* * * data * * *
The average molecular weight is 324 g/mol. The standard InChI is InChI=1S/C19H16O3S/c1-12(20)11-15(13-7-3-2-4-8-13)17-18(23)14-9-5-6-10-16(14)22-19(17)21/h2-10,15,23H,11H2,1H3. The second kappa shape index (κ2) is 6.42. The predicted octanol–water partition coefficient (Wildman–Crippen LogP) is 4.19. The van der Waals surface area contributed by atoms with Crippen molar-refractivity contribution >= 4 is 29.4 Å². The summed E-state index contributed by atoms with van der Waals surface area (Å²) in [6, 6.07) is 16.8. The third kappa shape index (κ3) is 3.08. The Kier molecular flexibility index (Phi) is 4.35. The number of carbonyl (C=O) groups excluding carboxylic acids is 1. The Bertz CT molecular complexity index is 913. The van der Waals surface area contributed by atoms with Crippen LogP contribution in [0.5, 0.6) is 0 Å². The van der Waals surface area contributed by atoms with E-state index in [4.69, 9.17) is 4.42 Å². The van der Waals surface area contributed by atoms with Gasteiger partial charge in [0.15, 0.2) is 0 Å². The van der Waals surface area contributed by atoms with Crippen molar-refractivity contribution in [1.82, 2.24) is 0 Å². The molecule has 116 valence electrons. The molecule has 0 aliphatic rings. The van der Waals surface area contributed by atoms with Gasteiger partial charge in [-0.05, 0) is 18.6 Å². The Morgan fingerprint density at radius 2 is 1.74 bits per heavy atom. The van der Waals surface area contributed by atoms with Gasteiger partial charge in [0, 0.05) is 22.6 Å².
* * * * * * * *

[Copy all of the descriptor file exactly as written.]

The average molecular weight is 324 g/mol. The standard InChI is InChI=1S/C19H16O3S/c1-12(20)11-15(13-7-3-2-4-8-13)17-18(23)14-9-5-6-10-16(14)22-19(17)21/h2-10,15,23H,11H2,1H3. The second kappa shape index (κ2) is 6.42. The predicted octanol–water partition coefficient (Wildman–Crippen LogP) is 4.19. The van der Waals surface area contributed by atoms with Crippen molar-refractivity contribution >= 4 is 29.4 Å². The summed E-state index contributed by atoms with van der Waals surface area (Å²) in [6, 6.07) is 16.8. The third kappa shape index (κ3) is 3.08. The Kier molecular flexibility index (Phi) is 4.35. The number of carbonyl (C=O) groups excluding carboxylic acids is 1. The Bertz CT molecular complexity index is 913. The van der Waals surface area contributed by atoms with Crippen LogP contribution in [0.5, 0.6) is 0 Å². The van der Waals surface area contributed by atoms with E-state index in [4.69, 9.17) is 4.42 Å². The van der Waals surface area contributed by atoms with Gasteiger partial charge in [0.15, 0.2) is 0 Å². The van der Waals surface area contributed by atoms with Crippen molar-refractivity contribution in [1.82, 2.24) is 0 Å². The molecule has 116 valence electrons. The molecule has 0 aliphatic rings. The van der Waals surface area contributed by atoms with Gasteiger partial charge in [-0.05, 0) is 18.6 Å². The Morgan fingerprint density at radius 2 is 1.74 bits per heavy atom. The van der Waals surface area contributed by atoms with Gasteiger partial charge in [0, 0.05) is 22.6 Å².